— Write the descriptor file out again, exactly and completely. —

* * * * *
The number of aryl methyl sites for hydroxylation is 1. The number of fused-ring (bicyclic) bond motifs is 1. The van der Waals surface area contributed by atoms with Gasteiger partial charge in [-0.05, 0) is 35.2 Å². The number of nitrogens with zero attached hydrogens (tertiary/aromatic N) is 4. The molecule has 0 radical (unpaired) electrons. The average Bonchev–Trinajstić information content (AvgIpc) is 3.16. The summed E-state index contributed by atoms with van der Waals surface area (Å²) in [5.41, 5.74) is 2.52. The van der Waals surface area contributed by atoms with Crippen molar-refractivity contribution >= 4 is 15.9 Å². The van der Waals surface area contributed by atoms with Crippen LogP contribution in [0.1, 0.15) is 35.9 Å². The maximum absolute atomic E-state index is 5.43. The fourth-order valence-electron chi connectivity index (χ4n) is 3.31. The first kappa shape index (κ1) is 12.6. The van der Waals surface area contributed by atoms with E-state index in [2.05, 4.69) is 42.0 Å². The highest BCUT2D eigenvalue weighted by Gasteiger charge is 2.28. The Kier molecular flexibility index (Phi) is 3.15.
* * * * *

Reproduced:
The number of aryl methyl sites for hydroxylation is 1. The number of fused-ring (bicyclic) bond motifs is 1. The van der Waals surface area contributed by atoms with Gasteiger partial charge in [-0.05, 0) is 35.2 Å². The number of nitrogens with zero attached hydrogens (tertiary/aromatic N) is 4. The molecule has 0 radical (unpaired) electrons. The average Bonchev–Trinajstić information content (AvgIpc) is 3.16. The summed E-state index contributed by atoms with van der Waals surface area (Å²) in [5.41, 5.74) is 2.52. The van der Waals surface area contributed by atoms with Crippen molar-refractivity contribution >= 4 is 15.9 Å². The van der Waals surface area contributed by atoms with Crippen LogP contribution in [0.1, 0.15) is 35.9 Å². The maximum absolute atomic E-state index is 5.43. The fourth-order valence-electron chi connectivity index (χ4n) is 3.31. The first kappa shape index (κ1) is 12.6. The van der Waals surface area contributed by atoms with E-state index in [2.05, 4.69) is 42.0 Å². The highest BCUT2D eigenvalue weighted by Gasteiger charge is 2.28. The Kier molecular flexibility index (Phi) is 3.15.